Elementary Word Problems: How to Teach Kids to Solve Word Problems

If you have a child in elementary school, chances are that he or she will be required to solve word problems for math class. By the 5th and 6th grade, these problems will have grown considerably in complexity. Keep reading for information about how you can help your child learn to solve word problems.

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Helping Your Child with Math Word Problems

Elementary students often struggle with word problems because they present a double challenge. Not only does your child have to solve the problem, but he or she also must sift out the necessary information and then choose the appropriate operation. Word problems are not only a major part of your child's math education beyond elementary school, but are also included on most state standardized tests.

Getting Started

Whenever you're planning to teach your child math at home, it's often best to first consult with his or her teachers. Find out your child's learning level and the level of word problem that he or she is required to solve. Before letting your child dive into problem solving, make sure that the appropriate skill sets are in place. Word problems not only test your child's math skills, but also his or her reading comprehension abilities. It may be necessary for your child to work on his or her literacy skills before tackling word problems.

Teaching the Steps

Although word problems may appear confusing at first, teaching your child to always follow the same steps when solving them can make the process far less daunting. First, have your child read a word problem aloud. Next, have your child explain what it means in his or her own words. If your child can't do this, then literacy help is needed before proceeding.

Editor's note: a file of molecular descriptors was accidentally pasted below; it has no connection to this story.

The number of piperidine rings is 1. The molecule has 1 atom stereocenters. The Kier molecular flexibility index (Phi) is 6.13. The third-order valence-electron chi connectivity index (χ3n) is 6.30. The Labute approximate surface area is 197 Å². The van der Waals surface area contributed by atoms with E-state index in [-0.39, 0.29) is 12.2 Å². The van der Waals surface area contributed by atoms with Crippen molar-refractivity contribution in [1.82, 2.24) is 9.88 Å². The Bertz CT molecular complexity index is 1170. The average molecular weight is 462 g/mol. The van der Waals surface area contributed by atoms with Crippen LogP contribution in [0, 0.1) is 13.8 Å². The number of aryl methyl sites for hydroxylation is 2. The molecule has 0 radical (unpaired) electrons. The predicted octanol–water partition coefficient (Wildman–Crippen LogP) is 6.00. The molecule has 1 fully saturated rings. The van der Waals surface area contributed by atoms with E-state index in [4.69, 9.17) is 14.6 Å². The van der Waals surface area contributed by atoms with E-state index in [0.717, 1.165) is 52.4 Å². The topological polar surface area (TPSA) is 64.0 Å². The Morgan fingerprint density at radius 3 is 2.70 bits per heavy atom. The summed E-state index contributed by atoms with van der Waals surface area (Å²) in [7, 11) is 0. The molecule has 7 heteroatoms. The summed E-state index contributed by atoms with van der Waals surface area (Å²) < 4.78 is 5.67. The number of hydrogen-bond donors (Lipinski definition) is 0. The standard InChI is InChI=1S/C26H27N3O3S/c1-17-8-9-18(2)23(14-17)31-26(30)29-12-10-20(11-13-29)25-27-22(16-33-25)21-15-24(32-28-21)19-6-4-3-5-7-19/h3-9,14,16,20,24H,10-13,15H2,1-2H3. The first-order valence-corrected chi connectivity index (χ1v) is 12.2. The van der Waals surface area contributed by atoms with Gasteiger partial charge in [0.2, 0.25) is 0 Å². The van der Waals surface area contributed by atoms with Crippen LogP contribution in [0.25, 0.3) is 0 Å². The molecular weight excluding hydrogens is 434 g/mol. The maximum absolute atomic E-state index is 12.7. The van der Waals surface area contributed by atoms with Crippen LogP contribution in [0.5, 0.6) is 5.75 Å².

The next step is to have your child decipher what the clues and pertinent information are within the problem. For example, the main character's name is going to be less important that any numerical amounts that are presented. Have your child break the problem into a simple math equation and then solve. Finally, make sure that your child phrases the answer to the equation in the context of the story that the word problem presents. For instance, if the word problem asked how many cupcakes Suzy needs to bake, your child's answer should include the word 'cupcakes'.

Useful Resources

You can give your child word problem practice by printing free worksheets from the Internet. There are also a plethora of free online math and reading games, quizzes, tests and activities. On many sites, you and your child can choose between simple problems with only one equation and more advanced, multi-equation problems.

If your child is struggling with word problems in ways that you can't handle alone, you might consider hiring a private tutor or going to a learning center. Your child's math teacher may provide help before or after school, as well. Talk to your child's teacher to find out what kind of help is specifically needed and what your options are.

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